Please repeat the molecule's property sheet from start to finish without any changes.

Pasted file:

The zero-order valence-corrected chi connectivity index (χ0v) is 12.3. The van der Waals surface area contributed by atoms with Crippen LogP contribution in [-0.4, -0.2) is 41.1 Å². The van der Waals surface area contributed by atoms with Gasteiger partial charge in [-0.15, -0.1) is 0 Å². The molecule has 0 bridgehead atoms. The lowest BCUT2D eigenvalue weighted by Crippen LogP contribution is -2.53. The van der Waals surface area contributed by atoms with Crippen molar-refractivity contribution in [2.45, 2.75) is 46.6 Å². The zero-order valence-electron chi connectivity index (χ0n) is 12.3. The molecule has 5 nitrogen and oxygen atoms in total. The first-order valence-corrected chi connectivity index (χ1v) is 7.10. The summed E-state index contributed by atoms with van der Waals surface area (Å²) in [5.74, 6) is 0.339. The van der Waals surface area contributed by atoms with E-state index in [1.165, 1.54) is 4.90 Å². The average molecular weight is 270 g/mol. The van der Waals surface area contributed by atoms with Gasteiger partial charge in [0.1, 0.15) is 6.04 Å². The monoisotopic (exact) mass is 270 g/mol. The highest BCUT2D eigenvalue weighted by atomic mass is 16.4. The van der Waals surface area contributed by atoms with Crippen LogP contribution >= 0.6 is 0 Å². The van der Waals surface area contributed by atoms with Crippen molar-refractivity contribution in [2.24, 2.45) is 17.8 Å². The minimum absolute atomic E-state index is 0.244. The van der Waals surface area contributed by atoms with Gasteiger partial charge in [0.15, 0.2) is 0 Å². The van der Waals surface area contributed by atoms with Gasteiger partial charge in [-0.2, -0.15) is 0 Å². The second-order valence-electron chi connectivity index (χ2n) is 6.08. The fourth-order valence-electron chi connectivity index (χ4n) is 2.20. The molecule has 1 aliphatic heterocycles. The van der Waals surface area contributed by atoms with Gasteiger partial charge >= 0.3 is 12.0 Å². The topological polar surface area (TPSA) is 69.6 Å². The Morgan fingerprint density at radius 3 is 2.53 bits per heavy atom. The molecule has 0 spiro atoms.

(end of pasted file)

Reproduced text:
The zero-order valence-corrected chi connectivity index (χ0v) is 12.3. The van der Waals surface area contributed by atoms with Crippen LogP contribution in [-0.4, -0.2) is 41.1 Å². The van der Waals surface area contributed by atoms with Gasteiger partial charge in [-0.15, -0.1) is 0 Å². The molecule has 0 bridgehead atoms. The lowest BCUT2D eigenvalue weighted by Crippen LogP contribution is -2.53. The van der Waals surface area contributed by atoms with Crippen molar-refractivity contribution in [2.45, 2.75) is 46.6 Å². The zero-order valence-electron chi connectivity index (χ0n) is 12.3. The molecule has 5 nitrogen and oxygen atoms in total. The first-order valence-corrected chi connectivity index (χ1v) is 7.10. The summed E-state index contributed by atoms with van der Waals surface area (Å²) in [5.74, 6) is 0.339. The van der Waals surface area contributed by atoms with E-state index in [1.165, 1.54) is 4.90 Å². The average molecular weight is 270 g/mol. The van der Waals surface area contributed by atoms with Gasteiger partial charge in [0.1, 0.15) is 6.04 Å². The monoisotopic (exact) mass is 270 g/mol. The highest BCUT2D eigenvalue weighted by atomic mass is 16.4. The van der Waals surface area contributed by atoms with Crippen LogP contribution >= 0.6 is 0 Å². The van der Waals surface area contributed by atoms with Crippen molar-refractivity contribution in [2.24, 2.45) is 17.8 Å². The minimum absolute atomic E-state index is 0.244. The van der Waals surface area contributed by atoms with Gasteiger partial charge in [0.15, 0.2) is 0 Å². The van der Waals surface area contributed by atoms with Gasteiger partial charge in [-0.2, -0.15) is 0 Å². The second-order valence-electron chi connectivity index (χ2n) is 6.08. The fourth-order valence-electron chi connectivity index (χ4n) is 2.20. The molecule has 1 aliphatic heterocycles. The van der Waals surface area contributed by atoms with Gasteiger partial charge >= 0.3 is 12.0 Å². The topological polar surface area (TPSA) is 69.6 Å². The Morgan fingerprint density at radius 3 is 2.53 bits per heavy atom. The molecule has 0 spiro atoms.